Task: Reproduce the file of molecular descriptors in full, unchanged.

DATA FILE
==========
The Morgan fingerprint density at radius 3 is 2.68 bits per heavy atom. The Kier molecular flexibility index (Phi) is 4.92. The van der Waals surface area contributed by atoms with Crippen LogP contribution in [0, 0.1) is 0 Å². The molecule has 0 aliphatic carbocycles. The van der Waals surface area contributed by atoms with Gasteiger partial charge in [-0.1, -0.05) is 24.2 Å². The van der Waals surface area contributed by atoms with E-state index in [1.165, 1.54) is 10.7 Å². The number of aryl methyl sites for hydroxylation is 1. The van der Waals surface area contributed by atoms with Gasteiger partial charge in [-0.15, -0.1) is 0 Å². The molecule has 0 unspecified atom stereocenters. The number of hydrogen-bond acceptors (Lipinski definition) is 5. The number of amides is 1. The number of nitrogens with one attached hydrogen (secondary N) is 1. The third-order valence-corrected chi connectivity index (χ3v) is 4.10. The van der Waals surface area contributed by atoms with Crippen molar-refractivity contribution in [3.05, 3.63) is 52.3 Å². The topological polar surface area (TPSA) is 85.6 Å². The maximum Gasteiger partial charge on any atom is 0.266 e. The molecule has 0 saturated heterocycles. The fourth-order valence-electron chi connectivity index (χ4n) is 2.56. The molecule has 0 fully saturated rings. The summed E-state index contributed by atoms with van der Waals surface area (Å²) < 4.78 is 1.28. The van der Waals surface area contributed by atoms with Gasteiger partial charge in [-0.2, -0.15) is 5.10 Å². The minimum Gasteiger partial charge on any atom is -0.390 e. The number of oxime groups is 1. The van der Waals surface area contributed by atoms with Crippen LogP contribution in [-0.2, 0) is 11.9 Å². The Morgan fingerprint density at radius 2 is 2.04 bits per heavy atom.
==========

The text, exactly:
The Morgan fingerprint density at radius 3 is 2.68 bits per heavy atom. The Kier molecular flexibility index (Phi) is 4.92. The van der Waals surface area contributed by atoms with Crippen LogP contribution in [0, 0.1) is 0 Å². The molecule has 0 aliphatic carbocycles. The van der Waals surface area contributed by atoms with Gasteiger partial charge in [-0.1, -0.05) is 24.2 Å². The van der Waals surface area contributed by atoms with E-state index in [1.165, 1.54) is 10.7 Å². The number of aryl methyl sites for hydroxylation is 1. The van der Waals surface area contributed by atoms with Gasteiger partial charge in [-0.15, -0.1) is 0 Å². The molecule has 0 unspecified atom stereocenters. The number of hydrogen-bond acceptors (Lipinski definition) is 5. The number of amides is 1. The number of nitrogens with one attached hydrogen (secondary N) is 1. The third-order valence-corrected chi connectivity index (χ3v) is 4.10. The van der Waals surface area contributed by atoms with Crippen molar-refractivity contribution in [3.05, 3.63) is 52.3 Å². The topological polar surface area (TPSA) is 85.6 Å². The maximum Gasteiger partial charge on any atom is 0.266 e. The molecule has 0 saturated heterocycles. The fourth-order valence-electron chi connectivity index (χ4n) is 2.56. The molecule has 0 fully saturated rings. The summed E-state index contributed by atoms with van der Waals surface area (Å²) < 4.78 is 1.28. The van der Waals surface area contributed by atoms with Gasteiger partial charge in [-0.2, -0.15) is 5.10 Å². The minimum Gasteiger partial charge on any atom is -0.390 e. The number of oxime groups is 1. The van der Waals surface area contributed by atoms with Crippen LogP contribution in [-0.2, 0) is 11.9 Å². The Morgan fingerprint density at radius 2 is 2.04 bits per heavy atom.